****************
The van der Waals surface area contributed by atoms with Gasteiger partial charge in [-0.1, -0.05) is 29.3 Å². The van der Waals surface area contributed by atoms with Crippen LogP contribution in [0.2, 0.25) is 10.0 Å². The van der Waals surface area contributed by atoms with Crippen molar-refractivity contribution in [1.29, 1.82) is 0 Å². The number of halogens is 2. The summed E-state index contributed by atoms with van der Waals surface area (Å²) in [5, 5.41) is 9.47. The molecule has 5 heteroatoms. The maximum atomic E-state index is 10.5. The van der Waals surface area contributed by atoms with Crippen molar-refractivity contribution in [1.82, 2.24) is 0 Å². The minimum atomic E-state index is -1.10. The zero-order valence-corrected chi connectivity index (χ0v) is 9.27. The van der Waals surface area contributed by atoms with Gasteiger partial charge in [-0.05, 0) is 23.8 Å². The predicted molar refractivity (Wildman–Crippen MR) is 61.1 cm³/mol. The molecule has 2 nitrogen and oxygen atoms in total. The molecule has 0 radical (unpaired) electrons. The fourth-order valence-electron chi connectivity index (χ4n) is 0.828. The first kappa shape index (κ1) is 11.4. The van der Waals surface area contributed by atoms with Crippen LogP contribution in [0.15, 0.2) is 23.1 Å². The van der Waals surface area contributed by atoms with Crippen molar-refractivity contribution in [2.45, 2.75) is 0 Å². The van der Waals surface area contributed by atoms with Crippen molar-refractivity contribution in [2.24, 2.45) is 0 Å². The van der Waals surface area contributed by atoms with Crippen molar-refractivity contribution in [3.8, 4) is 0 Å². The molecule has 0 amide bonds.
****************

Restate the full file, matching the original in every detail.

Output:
The van der Waals surface area contributed by atoms with Gasteiger partial charge in [-0.1, -0.05) is 29.3 Å². The van der Waals surface area contributed by atoms with Crippen LogP contribution in [0.2, 0.25) is 10.0 Å². The van der Waals surface area contributed by atoms with Crippen molar-refractivity contribution in [1.29, 1.82) is 0 Å². The number of halogens is 2. The summed E-state index contributed by atoms with van der Waals surface area (Å²) in [5, 5.41) is 9.47. The molecule has 5 heteroatoms. The maximum atomic E-state index is 10.5. The van der Waals surface area contributed by atoms with Crippen molar-refractivity contribution in [1.82, 2.24) is 0 Å². The minimum atomic E-state index is -1.10. The zero-order valence-corrected chi connectivity index (χ0v) is 9.27. The van der Waals surface area contributed by atoms with Gasteiger partial charge in [-0.05, 0) is 23.8 Å². The predicted molar refractivity (Wildman–Crippen MR) is 61.1 cm³/mol. The molecule has 2 nitrogen and oxygen atoms in total. The molecule has 0 radical (unpaired) electrons. The fourth-order valence-electron chi connectivity index (χ4n) is 0.828. The first kappa shape index (κ1) is 11.4. The van der Waals surface area contributed by atoms with Crippen LogP contribution in [0.15, 0.2) is 23.1 Å². The van der Waals surface area contributed by atoms with Crippen molar-refractivity contribution in [2.45, 2.75) is 0 Å². The van der Waals surface area contributed by atoms with Crippen molar-refractivity contribution in [2.24, 2.45) is 0 Å². The van der Waals surface area contributed by atoms with Crippen molar-refractivity contribution in [3.8, 4) is 0 Å². The molecule has 0 amide bonds.